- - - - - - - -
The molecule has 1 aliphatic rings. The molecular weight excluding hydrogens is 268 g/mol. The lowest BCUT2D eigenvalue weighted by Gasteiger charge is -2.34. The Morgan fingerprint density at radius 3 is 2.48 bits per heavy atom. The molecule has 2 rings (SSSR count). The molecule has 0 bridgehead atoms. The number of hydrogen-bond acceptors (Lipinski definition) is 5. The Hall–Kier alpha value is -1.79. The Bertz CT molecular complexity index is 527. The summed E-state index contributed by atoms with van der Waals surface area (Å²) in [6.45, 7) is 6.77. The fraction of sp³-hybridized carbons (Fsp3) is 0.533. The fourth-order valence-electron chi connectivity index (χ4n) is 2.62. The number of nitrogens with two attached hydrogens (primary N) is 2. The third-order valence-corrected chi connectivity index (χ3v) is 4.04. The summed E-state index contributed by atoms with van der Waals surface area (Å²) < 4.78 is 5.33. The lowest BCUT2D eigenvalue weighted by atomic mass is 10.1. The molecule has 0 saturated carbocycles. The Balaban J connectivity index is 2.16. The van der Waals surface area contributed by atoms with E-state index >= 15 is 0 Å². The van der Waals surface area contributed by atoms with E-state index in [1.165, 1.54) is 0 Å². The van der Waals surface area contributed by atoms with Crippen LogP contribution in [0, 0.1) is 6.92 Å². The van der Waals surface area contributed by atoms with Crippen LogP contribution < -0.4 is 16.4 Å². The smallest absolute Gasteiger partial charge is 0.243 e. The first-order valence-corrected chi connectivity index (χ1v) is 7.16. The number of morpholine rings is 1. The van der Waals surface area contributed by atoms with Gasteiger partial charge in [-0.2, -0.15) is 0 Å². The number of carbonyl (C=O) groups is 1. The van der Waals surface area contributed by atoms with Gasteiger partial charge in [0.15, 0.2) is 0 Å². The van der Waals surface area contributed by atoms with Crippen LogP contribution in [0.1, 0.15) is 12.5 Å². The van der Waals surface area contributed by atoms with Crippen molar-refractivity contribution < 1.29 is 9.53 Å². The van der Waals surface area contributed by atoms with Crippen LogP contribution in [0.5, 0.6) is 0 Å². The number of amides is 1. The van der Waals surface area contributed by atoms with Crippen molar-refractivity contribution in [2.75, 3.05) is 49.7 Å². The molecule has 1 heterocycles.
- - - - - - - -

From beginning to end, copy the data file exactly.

The molecule has 1 aliphatic rings. The molecular weight excluding hydrogens is 268 g/mol. The lowest BCUT2D eigenvalue weighted by Gasteiger charge is -2.34. The Morgan fingerprint density at radius 3 is 2.48 bits per heavy atom. The molecule has 2 rings (SSSR count). The molecule has 0 bridgehead atoms. The number of hydrogen-bond acceptors (Lipinski definition) is 5. The Hall–Kier alpha value is -1.79. The Bertz CT molecular complexity index is 527. The summed E-state index contributed by atoms with van der Waals surface area (Å²) in [6.45, 7) is 6.77. The fraction of sp³-hybridized carbons (Fsp3) is 0.533. The fourth-order valence-electron chi connectivity index (χ4n) is 2.62. The number of nitrogens with two attached hydrogens (primary N) is 2. The third-order valence-corrected chi connectivity index (χ3v) is 4.04. The summed E-state index contributed by atoms with van der Waals surface area (Å²) < 4.78 is 5.33. The lowest BCUT2D eigenvalue weighted by atomic mass is 10.1. The molecule has 0 saturated carbocycles. The Balaban J connectivity index is 2.16. The van der Waals surface area contributed by atoms with E-state index >= 15 is 0 Å². The van der Waals surface area contributed by atoms with E-state index in [1.165, 1.54) is 0 Å². The van der Waals surface area contributed by atoms with Crippen LogP contribution in [0, 0.1) is 6.92 Å². The van der Waals surface area contributed by atoms with Crippen LogP contribution < -0.4 is 16.4 Å². The smallest absolute Gasteiger partial charge is 0.243 e. The first-order valence-corrected chi connectivity index (χ1v) is 7.16. The number of morpholine rings is 1. The van der Waals surface area contributed by atoms with Gasteiger partial charge in [-0.2, -0.15) is 0 Å². The number of carbonyl (C=O) groups is 1. The van der Waals surface area contributed by atoms with Gasteiger partial charge in [0.15, 0.2) is 0 Å². The van der Waals surface area contributed by atoms with Crippen LogP contribution in [0.1, 0.15) is 12.5 Å². The van der Waals surface area contributed by atoms with Crippen molar-refractivity contribution < 1.29 is 9.53 Å². The van der Waals surface area contributed by atoms with Crippen LogP contribution in [0.5, 0.6) is 0 Å². The number of amides is 1. The van der Waals surface area contributed by atoms with Crippen molar-refractivity contribution in [2.75, 3.05) is 49.7 Å². The molecule has 1 heterocycles.